Carnegie Library of Reims

The Carnegie Library of Reims (French: Bibliothèque Carnegie de Reims) is a public library built with money donated by businessman and philanthropist Andrew Carnegie to the city of Reims after World War I. Reims was one of three "front-line" cities to be given a Carnegie library, the other two being Leuven and Belgrade (Belgrade University Library).[1] Built in the 1920s, it combined the mission of heritage conservation and of reading public library. Until 2003, the Carnegie Library was the main library of Reims.

Carnegie Library of Reims
Bibliothèque Carnegie de Reims
Carnegie Library of Reims
General information
TypePublic library
Architectural styleArt Deco
LocationReims, France
Coordinates49°15′10.72″N 4°2′7.63″E / 49.2529778°N 4.0354528°E / 49.2529778; 4.0354528
Construction started1921
Inaugurated10 June 1928
CostUS$200,000[1] (1920)
Renovation cost€ 5.4 million [2] (2005)
Technical details
Floor area4,100 m2 (44,000 sq ft)
Design and construction
Architect(s)Max Sainsaulieu
Other designersJacques Simon, Jacques Gruber, Madeleine Lacour, Henri Sauvage
Awards and prizesGold Medal of the 1925 Exposition Internationale des Arts Décoratifs et Industriels Modernes
Renovating team
Architect(s)Jacques Bléhaut, Jean-Loup Roubert

The Art Deco decor of the Carnegie Library, the harmony of its proportions, the elegance of its architecture made it worthy of inclusion in the French inventory of Monuments historiques.[3]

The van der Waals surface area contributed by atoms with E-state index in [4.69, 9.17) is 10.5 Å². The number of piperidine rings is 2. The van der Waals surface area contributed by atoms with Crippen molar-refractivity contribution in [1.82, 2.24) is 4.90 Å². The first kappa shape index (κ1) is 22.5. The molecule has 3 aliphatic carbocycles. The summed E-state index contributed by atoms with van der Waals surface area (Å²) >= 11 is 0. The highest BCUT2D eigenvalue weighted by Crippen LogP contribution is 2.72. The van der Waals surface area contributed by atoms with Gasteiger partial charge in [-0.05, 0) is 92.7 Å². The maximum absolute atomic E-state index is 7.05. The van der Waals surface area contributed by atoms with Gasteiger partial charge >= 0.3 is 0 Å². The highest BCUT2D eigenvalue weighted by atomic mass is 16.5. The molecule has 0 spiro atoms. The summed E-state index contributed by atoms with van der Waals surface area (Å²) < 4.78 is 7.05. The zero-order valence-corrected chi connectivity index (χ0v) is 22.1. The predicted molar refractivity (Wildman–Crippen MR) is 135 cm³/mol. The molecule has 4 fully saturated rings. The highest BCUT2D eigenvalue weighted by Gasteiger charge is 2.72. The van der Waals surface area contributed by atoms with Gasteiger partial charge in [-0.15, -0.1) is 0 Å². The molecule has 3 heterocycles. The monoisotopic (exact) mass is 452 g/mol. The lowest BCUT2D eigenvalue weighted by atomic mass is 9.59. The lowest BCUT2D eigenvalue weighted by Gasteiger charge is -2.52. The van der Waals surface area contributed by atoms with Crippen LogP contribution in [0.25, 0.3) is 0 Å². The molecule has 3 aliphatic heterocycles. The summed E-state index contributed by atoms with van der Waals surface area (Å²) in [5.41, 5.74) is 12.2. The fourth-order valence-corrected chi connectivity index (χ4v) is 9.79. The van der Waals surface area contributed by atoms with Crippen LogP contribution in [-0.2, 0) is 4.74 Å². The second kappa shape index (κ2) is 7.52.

History Edit

The municipal library of Reims was founded in the late eighteenth century with the books belonging to religious orders. In 1764, following the Suppression of the Society of Jesus in France, the books of Reims Jesuit College were confiscated. During the French Revolution, libraries of Reims abbeys and of the chapter of the Cathedral of Reims were also confiscated and added to the collections of Reims public library. The collections were first installed on the first floor of City Hall, where a small reading room opened to the public in 1818.

The First World War marked a profound break in the history of the library. On May 3, 1917, an incendiary shell destroyed the town hall and a large part of the collections. The most valuable works (nearly 100 000 documents) were put away before the War and thus preserved from any damage. In 1918, the city of Reims was devastated. The municipality could not afford to finance the rebuilding of the public library without the Carnegie Endowment for International Peace .

Founded in 1910 by philanthropist Andrew Carnegie, the Carnegie Endowment for International Peace decided after the World War 1 to provide a library to the cities particularly battered by bombings. In France, the city of Reims was chosen to be given a Carnegie library. The Carnegie Endowment offered the city of Reims a sum of US$200 000 (more of 3 million francs at the time) to build the new library.

The construction of the Carnegie Library was entrusted to French architect Max Sainsaulieu (1870–1953). Upon receipt of the order of construction in December 1920, Sainsaulieu undertook a study trip to visit foreign libraries in Switzerland and Belgium.[4] Under the influence of his son Louis, Sainsaulieu reshuffles his first project (initially very classical), opting for the modern look Art Deco style.

Started in 1921, the Art Deco building was finished in 1927. It officially opened to public on June 10, 1928, in the presence of French President Gaston Doumergue and the US ambassador Myron Timothy Herrick. The library stock includes some material which survived the First World War.[5]

Architecture Edit